Focus Not Obscured (Enhanced)

The only difference between enhanced and minimum is that this criterion requires that the entire component and its focus indicator must be visible.

Focus Appearance

Following on from the previous criteria, this is another that aims to help users better recognize the selected component. This new criterion means that the box surrounding the selected component must be big enough and have a decent color contrast. This must be a minimum color contrast ratio of 3:1. This will help users to distinguish between focused and non-focused elements.

Dragging Movements

This new criteria aims to help users who have issues with drag-and-drop features. In this case, drag and drop describes features that require users to hold down and drag simultaneously. This includes sliding bars and moving items across the screen. These features rely on steadiness and hand strength which causes problems for users with dexterity or fine motor skill issues. To comply with this criterion you must allow users to complete these functions without a mouse, including using a keyboard or other assistive technology.

Target Size (Minimum)

This criteria aims to help people who have trouble with overly small buttons and links. Clicking on interactive commands, especially smaller ones, can be an issue for people who have difficulties with fine motor skills. This new requirement states that the size of the target for pointer targets must be at least 24 by 24 CSS Pixels. Let’s break this down a little more. This can apply to the actual logo size or the surrounding space. Essentially, if the logo itself isn’t 24 by 24 CSS Pixels, then the clickable space around it must be.

This isn’t quite right – in spite of the name this doesn’t require a minimum size – it’s not intended to make stuff easier to click. Instead it’s about making it harder to click the wrong thing. Either the target is bigger than 24x24 CSS pixels or there are no other targets nearer than 24 pixels.

This applies to both computers and touchscreen devices. Therefore, it applies to controlling these devices with a mouse, pointers, other assistive tech, and fingers.

Consistent Help

Consistent help throughout your website dramatically improves overall UX. However, it can be particularly important for users with cognitive disabilities. This new criterion aims to make it easier for users to find the help they need across your entire site. This means contact or help pages should appear consistently in the same place across many pages of your site. For this new requirement, consistent help means that users should not have to use search features to get help.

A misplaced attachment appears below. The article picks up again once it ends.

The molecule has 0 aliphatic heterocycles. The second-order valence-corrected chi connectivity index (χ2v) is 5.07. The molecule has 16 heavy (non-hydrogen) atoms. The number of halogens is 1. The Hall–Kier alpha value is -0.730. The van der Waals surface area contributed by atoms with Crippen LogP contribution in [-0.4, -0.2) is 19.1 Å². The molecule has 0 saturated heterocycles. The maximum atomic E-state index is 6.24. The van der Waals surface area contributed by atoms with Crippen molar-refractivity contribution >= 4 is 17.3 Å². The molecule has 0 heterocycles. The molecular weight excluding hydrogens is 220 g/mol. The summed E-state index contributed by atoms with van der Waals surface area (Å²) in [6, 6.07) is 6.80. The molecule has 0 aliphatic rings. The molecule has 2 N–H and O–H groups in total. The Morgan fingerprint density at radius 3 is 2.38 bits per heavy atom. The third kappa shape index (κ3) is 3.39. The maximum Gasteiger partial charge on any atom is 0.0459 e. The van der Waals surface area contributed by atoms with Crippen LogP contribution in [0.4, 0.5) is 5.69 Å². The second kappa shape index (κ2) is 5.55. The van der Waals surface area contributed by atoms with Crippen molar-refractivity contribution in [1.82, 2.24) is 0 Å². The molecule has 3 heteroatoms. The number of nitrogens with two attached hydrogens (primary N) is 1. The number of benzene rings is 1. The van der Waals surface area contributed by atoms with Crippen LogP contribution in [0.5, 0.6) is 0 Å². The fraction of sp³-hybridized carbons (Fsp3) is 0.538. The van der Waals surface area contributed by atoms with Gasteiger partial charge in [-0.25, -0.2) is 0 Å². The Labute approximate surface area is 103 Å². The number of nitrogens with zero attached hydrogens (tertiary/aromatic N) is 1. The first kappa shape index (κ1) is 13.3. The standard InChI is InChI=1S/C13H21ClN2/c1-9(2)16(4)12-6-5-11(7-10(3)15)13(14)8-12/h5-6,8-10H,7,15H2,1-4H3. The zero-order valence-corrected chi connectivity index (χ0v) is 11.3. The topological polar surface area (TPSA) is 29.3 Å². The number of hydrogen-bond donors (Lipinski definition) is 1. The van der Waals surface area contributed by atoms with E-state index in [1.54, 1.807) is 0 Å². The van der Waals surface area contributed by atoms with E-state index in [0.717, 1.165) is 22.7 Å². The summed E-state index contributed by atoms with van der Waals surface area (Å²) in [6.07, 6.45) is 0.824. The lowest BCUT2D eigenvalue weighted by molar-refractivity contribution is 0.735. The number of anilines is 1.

Redundant Entry

When filling out forms, sites sometimes request users to enter the same information more than once. This is redundant. It’s also especially problematic for users who have difficulties typing or cognitive disabilities. This new criterion states that users should not have to enter the same information multiple times. If multiple entries are unavoidable, then it must be easy for users to re-enter information. For example, using auto-fill.

Accessible Authentication (Minimum)

Many people find authentication processes difficult. Whether this be remembering passwords or completing difficult CAPTCHA. This is because these count as cognitive function tests. Whilst annoying for all users, they can cause particular problems for users with disabilities. The Accessible Authentication success criterion states that users must be able to log in without having to complete a cognitive function test. On login pages, users must be able to use features such as copy-and-paste or autofill to access their accounts. If the page requires users to complete an authentication test to log in, this must be an object recognition test or personal content recognition.

Accessible Authentication (Enhanced)

For enhanced Accessible Authentication, only the following are considered acceptable alternatives:

An alternative that is not a cognitive function test is provided There is a mechanism provided to help users complete cognitive function test.

This version does not accept object recognition tests or personal content recognition.